October 2005 update

The Chagossians in Mauritius are busy raising funds to bring some of them to the UK at the beginning of December for the court hearing. This will be about the 5th or 6th, and if any supporters would like to attend the hearing and meet the delegation they will be more than welcome. More details next month.

We have received an email from Mark Spalding PhD, an eminent marine scientist at The Conservancy Board, which we print in full:

“Visitors to Chagos over the last 30 years can be divided into 5 classes – workers (military and civilian), government officials, fishermen, travellers (mostly in yachts) and scientists. The latter group, of whom I am one, is perhaps the smallest, but it is also very well informed on many fronts. We scientists don’t just count fish or birds, we talk and think and debate and, just as with the travellers, most are deeply moved by the sorry plight of the Chagossians. Its impossible not to be when you walk into the old Manager’s house on Ile de Coin and see the sad writing of a terrified, innocent people daubed in red on the wall, ending with the saddest “Adios, 4:15 pm” by the door. So I’m writing because I want to dispel two or three very important myths that seem widespread among the Chagossian human rights activists.

1 – We’re not government stooges. We’re independent thinkers. There has been government funding for some scientific work on Chagos, thank goodness. That’s not a bad thing at all as its urgent to know what state the environment is in. And subsidising science does not buy opinions, at least not among independent academics (working in the full employ of the government could be different I suppose).

2 – Chagos, and perhaps the Chagossians, can only benefit from this science. It was scientists who first noted the collapse of shark stocks in Chagos in 1996 and that led to significant increases in patrolling (though illegal fishing is still having an impact).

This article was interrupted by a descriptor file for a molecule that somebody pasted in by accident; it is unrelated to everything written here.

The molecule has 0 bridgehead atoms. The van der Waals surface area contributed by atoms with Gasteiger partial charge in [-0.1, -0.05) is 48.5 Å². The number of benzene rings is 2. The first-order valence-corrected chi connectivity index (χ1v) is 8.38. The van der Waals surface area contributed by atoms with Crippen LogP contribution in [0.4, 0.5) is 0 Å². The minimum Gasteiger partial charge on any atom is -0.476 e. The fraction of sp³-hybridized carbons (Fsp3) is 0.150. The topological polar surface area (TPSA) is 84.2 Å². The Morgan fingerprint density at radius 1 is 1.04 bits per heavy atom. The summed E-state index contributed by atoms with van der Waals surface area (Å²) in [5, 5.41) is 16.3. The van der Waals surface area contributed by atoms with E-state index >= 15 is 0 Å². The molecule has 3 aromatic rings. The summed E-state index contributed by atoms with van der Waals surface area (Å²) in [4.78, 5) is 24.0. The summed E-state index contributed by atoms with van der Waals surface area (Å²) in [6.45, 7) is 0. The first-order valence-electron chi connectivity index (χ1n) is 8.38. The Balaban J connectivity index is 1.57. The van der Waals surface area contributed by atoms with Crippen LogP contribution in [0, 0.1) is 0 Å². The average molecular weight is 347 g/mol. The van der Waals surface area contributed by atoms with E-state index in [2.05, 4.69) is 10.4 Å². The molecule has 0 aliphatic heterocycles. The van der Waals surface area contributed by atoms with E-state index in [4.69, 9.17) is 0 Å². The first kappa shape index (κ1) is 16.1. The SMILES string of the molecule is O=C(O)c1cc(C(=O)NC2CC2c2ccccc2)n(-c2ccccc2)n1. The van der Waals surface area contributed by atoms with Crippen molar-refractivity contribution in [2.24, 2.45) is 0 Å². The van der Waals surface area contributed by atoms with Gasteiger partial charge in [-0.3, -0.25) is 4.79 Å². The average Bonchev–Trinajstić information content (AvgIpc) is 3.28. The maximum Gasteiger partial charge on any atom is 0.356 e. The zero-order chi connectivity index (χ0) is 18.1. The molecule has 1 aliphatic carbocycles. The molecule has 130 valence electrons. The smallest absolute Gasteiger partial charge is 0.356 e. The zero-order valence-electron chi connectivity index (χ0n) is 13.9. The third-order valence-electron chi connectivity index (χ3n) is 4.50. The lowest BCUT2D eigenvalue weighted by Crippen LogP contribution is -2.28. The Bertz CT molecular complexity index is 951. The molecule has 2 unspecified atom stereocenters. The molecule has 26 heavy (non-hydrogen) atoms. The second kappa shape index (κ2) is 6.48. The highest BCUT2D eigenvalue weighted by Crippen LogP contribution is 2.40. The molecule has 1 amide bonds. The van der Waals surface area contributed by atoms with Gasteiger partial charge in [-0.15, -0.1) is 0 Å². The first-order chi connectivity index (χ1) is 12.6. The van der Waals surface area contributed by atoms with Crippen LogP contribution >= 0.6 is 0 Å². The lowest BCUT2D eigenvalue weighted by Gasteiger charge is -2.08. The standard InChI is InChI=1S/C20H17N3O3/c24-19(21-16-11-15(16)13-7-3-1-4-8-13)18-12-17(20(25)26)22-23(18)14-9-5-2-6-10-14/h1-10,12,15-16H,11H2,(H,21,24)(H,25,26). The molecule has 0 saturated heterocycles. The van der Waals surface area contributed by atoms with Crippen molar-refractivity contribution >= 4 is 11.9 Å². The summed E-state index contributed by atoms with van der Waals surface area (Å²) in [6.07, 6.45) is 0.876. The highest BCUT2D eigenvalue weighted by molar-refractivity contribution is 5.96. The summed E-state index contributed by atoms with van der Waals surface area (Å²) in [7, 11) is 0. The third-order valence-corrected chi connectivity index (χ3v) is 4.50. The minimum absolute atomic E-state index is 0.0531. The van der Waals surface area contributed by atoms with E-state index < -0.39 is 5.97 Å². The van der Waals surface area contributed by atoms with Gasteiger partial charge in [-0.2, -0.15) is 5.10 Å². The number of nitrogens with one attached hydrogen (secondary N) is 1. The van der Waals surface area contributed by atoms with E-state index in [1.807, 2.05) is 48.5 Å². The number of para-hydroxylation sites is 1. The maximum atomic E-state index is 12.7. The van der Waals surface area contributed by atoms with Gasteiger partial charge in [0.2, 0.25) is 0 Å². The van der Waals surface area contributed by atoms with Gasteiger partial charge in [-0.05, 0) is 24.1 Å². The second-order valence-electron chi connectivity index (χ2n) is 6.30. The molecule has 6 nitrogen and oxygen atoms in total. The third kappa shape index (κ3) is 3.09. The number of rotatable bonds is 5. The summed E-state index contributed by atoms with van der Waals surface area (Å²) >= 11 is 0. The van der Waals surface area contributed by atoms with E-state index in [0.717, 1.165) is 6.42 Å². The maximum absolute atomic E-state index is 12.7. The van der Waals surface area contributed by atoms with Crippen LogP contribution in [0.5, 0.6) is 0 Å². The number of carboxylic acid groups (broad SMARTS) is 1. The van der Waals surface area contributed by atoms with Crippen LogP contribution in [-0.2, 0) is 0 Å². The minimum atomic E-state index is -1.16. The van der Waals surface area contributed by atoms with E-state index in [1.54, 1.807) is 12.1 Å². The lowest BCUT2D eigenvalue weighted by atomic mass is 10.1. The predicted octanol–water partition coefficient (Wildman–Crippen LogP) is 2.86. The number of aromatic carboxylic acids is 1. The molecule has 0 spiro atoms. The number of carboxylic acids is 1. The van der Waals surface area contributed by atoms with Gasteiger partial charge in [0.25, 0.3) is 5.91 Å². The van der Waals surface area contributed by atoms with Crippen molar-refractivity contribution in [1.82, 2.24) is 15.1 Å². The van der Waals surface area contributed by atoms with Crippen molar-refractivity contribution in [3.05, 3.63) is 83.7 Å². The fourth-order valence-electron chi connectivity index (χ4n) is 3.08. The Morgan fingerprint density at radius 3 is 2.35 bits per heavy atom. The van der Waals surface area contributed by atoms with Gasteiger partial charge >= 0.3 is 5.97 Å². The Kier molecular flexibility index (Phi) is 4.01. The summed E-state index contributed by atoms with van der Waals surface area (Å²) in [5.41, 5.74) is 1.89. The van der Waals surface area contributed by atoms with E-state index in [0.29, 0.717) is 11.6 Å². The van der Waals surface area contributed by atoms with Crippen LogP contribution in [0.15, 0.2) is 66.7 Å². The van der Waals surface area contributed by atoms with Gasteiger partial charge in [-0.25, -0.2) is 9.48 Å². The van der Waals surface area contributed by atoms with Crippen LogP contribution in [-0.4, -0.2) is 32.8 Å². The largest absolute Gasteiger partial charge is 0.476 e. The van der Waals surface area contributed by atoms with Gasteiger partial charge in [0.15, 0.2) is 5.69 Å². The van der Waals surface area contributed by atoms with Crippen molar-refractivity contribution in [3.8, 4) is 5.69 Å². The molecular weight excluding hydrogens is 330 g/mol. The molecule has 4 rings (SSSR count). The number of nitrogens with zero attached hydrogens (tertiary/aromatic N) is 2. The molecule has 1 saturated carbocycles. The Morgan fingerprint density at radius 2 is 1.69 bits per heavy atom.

3 – Conservation is not a bad thing either. I was saddened to read your former chairman’s speech suggesting that designation under Ramsar would be used as a block to future resettlement. Hundreds of Ramsar sites world-wide are occupied by people carrying on their normal lives. Excluding and expelling people from protected areas is largely a thing of the past – and pay a visit to the North Norfolk coast if you want to see a Ramsar site full of people.

It is very dangerous for human rights groups to assume that environmental protection should not be undertaken until the people are returned. Surely the destruction of Chagos by illegal fishers or thoughtless yachties will undermine the arguments for resettlement? I would argue that keeping the Chagos healthy will strengthen the ongoing debate about resettlement as it will mean there is still a healthy environment out there for the Chagossians to make a living.

I’ve also been surprised by the apparent labelling of the Chagos Conservation Trust as a government puppet. Wrong. There are quite a number of groups fighting for the Chagossians. The CCT is the only group focussed on environmental issues and officially has completely steered clear of human rights activities. You may think “how could we?”, but many of our members feel VERY strongly on these issues too and there is nothing to stop any of us supporting human rights activities in other fora. With this approach we are able to discuss with the government, argue with the government and occassionally niggle them like a dripping tap to foster change in environmental protection and monitoring. Chagos now stands out as being one of the last healthy natural reef and island archipelagos anywhere on the planet.

If the Chagossians are ever allowed to return they will find a very beautiful, remote, but highly environmentally sensitive place. I’d like to think that we’ve helped to keep it that way for them, and more importantly perhaps, that they will engage with this willing and sympathetic group of experts to help plan for its continued healthy future.”

We are still waiting for news of the official trip to visit ancestral graves which keeps being cancelled and postponed. However, it seems that anyone CAN get to the Chagos area if they can afford it. We have been told about a 75 foot Italian sloop based in the Maldives that can be hired for such a trip!

Chagossians have never been employed on the base at Diego Garcia although many other nationalities are. Seventeen applications are now being made, for various jobs, by the members of the Chagos community in Mauritius and their progress will be carefully followed.

If you would like to complain directly to the Foreign Office, try complaints@fco.gov.uk or write to Lord Triesman at:
Foreign and Commonwealth Office
King Charles Street
LONDON SW1A 2AH

Could you also, please, continue to badger your MP to approach the Foreign Affairs Committee for a review of the treatment received by the Chagossians over the last few decades? (as mentioned in last month’s update).

Reminder: http://chagos.wongnow.com is well worth visiting.

Here is a figure worth repeating : £25,000 per islander per year is spent to keep each Falklander safely ON their Islands. If each Chagossian received that for each year they have been kept off theirs…

Quiz sales seem to be going well. Please sell as many as you can then send a cheque to me (made payable to the UK Chagos Support Association) at 77, Western Drive, Leyland, Lancs. PR25 1YE

Best wishes

Celia Whittaker
Secretary